ALCABIDECHE, PORTUGAL: Inside a high-security Portuguese prison, six inmates are moving gracefully around in a series of improvised dance moves, clutching props and following the rhythm of the music.
Outside, the high walls of Linho prison in the western suburbs of Lisbon are lined with barbed wire and a loudspeaker barks instructions for prisoners in a metallic voice.
But in the contemporary dance studio, in a converted former chapel, inmates are dancing freely to classical music with an object of their choice: a scarf, ball, plastic bags or a light bulb.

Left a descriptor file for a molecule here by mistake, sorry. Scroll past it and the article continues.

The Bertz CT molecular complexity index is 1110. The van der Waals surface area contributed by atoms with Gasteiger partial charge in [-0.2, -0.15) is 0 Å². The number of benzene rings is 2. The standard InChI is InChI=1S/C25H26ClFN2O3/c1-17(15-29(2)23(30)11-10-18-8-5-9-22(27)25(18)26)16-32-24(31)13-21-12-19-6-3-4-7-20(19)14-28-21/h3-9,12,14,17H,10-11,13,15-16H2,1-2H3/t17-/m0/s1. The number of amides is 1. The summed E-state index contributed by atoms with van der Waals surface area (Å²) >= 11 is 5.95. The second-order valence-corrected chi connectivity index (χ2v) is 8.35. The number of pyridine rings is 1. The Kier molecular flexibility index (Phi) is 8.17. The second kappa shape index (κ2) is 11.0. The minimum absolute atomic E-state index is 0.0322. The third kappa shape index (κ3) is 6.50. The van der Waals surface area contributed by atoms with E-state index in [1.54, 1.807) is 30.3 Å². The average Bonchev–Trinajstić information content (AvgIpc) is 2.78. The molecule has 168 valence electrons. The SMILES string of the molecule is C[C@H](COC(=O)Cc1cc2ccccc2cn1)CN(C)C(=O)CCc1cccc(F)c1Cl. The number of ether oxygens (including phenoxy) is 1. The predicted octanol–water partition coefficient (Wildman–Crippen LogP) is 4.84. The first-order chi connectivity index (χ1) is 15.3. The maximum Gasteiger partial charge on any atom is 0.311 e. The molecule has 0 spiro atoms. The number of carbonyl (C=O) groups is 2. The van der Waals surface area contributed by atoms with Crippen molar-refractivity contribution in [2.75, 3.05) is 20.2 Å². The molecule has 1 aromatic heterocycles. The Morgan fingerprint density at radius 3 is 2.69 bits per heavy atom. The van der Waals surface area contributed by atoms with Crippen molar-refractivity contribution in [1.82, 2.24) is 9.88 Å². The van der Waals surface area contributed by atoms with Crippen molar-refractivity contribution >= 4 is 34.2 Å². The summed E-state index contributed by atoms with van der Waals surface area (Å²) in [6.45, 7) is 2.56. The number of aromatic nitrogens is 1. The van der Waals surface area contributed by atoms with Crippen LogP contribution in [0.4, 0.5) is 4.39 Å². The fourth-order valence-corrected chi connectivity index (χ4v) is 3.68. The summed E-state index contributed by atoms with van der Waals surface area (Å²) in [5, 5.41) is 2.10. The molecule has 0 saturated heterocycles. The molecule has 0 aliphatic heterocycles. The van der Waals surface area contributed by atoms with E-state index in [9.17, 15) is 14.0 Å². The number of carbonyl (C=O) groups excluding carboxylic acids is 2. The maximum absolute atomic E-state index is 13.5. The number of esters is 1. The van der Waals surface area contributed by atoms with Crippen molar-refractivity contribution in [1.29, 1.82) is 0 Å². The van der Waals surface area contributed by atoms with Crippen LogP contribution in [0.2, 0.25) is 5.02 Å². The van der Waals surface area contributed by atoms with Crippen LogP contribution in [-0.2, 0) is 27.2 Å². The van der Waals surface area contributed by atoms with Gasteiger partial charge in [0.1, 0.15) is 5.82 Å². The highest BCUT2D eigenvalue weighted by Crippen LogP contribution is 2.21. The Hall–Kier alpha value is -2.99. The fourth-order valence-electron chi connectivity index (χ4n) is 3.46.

“Dance – with poetry!” calls out the teacher, 47-year-old dancer Catarina Camara.
She hopes the classes – part of a social dance project that began in April 2019 – can help change the mindset of some of the young prisoners.
“When we are here, it feels like we are not in prison,” says 30-year-old inmate Manuel Antunes.
“We can let ourselves go, carried by the moment and by what we feel.”
There are around 500 prisoners in Linho, many of them young men who have committed serious offences and been handed sentences of 15 years or more.
Around a dozen are now taking part in the dance project.